“What triggers an 8-K?” is a common question we hear at the NIRI conference

Preparing for the 2015 NIRI Conference (booth 605, BTW) is more than just packing up our box of “HEART IR” buttons (and the subsequent prizes).


It also mean prepping our booth team on the common questions we are routinely asked that fall out of the traditional shareholder communications bucket and more into SEC compliance. The (intelligent) value of having Vintage as a fully integrated toolset within PR Newswire is the true depth of EDGAR and XBRL expertise. It’s why we’re the #1 integrated Newswire/SEC filing agent.

When to send an 8-K is always heavily discussed. An 8-K is your first line of RegFD defense should a non-public material disclosure happen.

8-K trigger events include (besides a mistake material whoops):

  • Entering into amending or terminating a material contract
  • Material acquisitions or dispositions
  • The disclosure of quarterly or annual financial results
  • Material financing arrangements
  • The acceleration of material financing obligations
  • Material exit or disposal activities (bankruptcy or receivership)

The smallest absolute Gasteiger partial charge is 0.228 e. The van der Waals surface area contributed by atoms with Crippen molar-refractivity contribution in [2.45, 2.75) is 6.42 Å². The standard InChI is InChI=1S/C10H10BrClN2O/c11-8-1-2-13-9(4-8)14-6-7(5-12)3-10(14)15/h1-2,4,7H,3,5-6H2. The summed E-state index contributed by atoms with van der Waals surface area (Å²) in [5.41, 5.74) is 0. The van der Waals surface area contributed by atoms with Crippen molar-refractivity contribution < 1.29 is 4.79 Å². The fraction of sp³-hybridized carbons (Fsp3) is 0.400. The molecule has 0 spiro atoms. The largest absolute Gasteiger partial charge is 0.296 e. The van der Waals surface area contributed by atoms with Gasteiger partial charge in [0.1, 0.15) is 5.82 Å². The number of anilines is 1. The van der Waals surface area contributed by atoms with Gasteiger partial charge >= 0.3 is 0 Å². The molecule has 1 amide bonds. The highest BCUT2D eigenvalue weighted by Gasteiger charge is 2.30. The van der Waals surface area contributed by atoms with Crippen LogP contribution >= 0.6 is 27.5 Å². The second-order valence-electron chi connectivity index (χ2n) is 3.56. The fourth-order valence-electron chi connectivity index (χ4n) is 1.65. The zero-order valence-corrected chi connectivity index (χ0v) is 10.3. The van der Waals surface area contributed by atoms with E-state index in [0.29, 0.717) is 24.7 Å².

• Delisting or noncompliance with a listing rule
  • Unregistered sales of the company’s equity securities
  • A change in accountants
  • A change in auditors
  • A change in compensation of certain officers
  • A determination that the company’s previously issued financial statements should no longer be relied upon (restatement)
  • Changes in the board of directors
  • The appointment, retirement, resignation or termination of certain executive officers, or the entry into or amendment of a material compensatory arrangement with such officers
  • Charter and bylaw amendments
  • Amendments to or waivers of the company’s code of ethics
  • Voting results of shareholders’ meetings
  • Material debt incurred
  • Changes in control of the company

With some exceptions, reports on Form 8-K are generally required to be filed with or furnished to the SEC within four business days after the occurrence of the event to be disclosed.

Regulation FD defines the outer boundary for “prompt disclosure” to mean as soon as reasonably practical, but within 24 hours or by the start of the next day’s trading on the NYSE, regardless of where or whether the company’s stock is traded.

Look for us at the 2015 NIRI Annual Conference, June 14-17, Chicago. 

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